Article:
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Another Portland Blog

Tuesday, December 07, 2004


First rule of Fight Club: The Video Game. Don't even go near it.

A year ago, I wrote about a proposed Fight Club video game and jokingly suggested it would be in every Target store in the country by Christmas '04. Christmas '04 is here and...it's in every Target store in the country.

Or at least the Hollywood Video on Barbur. Same difference.

So local cult demigod Chuck Palahniuk's first video game offshoot is, unsurprisingly, absolutely terrible. While the author has probably long since justified the decision with the aid of nihilism, post-irony and the promise of an easy paycheck, most of the blame falls on the shoulders of the design group at Vivendi Universal or the exec that no doubt forced them to rush through a title in time for the holiday season. If you were travel back through time and ask three cavemen to create a game using only a box of Crayolas and a 8 volt battery, they could come up with something better than this. A bag of ladybugs could come up with something more enjoyable. Even grass could do better.

Fight Club opens with a title sequence following various characters from the novel/movie/possibly one day musical as they vandalize an office high-rise, leaving behind a flaming smiley face in the facade. It's the only glimpse the player gets at anything remotely interesting. Had the designers used Grand Theft Auto as a stylebook instead of a Mortal Combat knock-off, this might have been worth a look.

Instead, past the title screen lies a poorly-developed fighting game that should have gone straight to the two dollar bin behind the five dollar bin. The premise centers around Raymond, a despondent yuppie, as he strikes out in search of Tyler Durden. Instead of playing anarchist and destroying corporate art displays, he takes on various characters from the movie like Angel Face, Bob and...various extras. The game probably deserves credit for being the first in the history of the industry to incorporate a character with testicular cancer and allowing its audience to jump kick him, not that it matters. Jump kicking cancer patients in this game is theoretical at best. Its sticky controls and vicious difficulty setting prevent any level of strategy aside from mindlessly pushing buttons in a vain attempt to land a single uppercut.

The backgrounds are nicely detailed but its fighters look all look like bootleg Ken dolls in a .99 cent store (with the execption of Bob, who looks like an over-the-hill Ken attached to double-D manboobs). Fight Club's cut sequences consist of a series of cheap-o still frames, a far cry from the full-animations that now accompany almost all games. Aside from the logo and the Dust Brother's soundtrack, it shares little in common with its predecessors.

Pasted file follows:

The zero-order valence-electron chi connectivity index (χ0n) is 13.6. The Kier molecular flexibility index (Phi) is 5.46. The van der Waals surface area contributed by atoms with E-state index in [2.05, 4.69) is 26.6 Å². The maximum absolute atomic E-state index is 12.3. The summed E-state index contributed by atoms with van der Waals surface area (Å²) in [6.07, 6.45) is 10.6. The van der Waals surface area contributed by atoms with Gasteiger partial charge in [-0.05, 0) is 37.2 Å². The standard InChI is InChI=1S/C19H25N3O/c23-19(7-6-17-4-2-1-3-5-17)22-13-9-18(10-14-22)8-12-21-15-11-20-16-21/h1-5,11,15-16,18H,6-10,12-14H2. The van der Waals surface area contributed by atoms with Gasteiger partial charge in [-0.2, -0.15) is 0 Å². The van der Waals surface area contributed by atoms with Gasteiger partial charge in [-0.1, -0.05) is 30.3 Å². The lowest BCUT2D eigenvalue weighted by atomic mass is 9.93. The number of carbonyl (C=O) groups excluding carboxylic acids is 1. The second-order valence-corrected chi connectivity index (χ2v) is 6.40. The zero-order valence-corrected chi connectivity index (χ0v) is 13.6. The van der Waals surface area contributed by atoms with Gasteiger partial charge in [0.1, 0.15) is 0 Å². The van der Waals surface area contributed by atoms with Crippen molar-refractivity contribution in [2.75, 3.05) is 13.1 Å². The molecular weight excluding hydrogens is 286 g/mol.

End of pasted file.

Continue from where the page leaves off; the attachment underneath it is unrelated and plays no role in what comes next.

Despite Fight Club's high difficulty level, the "story" mode can be finished in 30 minutes flat with a single combo move. With the push of a few buttons, the character can grab his opponents and break their arms as the game cuts to a grisly x-ray image of bones snapping, making all oponents as harmless as fuzzy kittens. In the game's finale, Raymond finally tracks down Durden, only to realize he's a megalomaniacal schizophrenic. After beating him to a pulp, the last cut-scene concludes like the film, with the headquarters various credit card companies falling like Jenga towers, But in an inexplicable change of heart, it's Raymond that pulls the bombs' trigger, not Durden.

The only saving grace is Fred Durst, who appears as an unlockable character. As he strolls out prior to fights, his onscreen counterpart gleefully points off screen before striking a hilarious fighter's stance worthy of junior-high judo club. While Fight Club may wind in an updated edition of this, a video game that allows you to repeatedly smash the Limp Biskit singer's appendages deserves at least a little credit.

Fight Club: The Video Game: 2 smashed copies of Durst's cover of "Behind Blue Eyes" out of 10.

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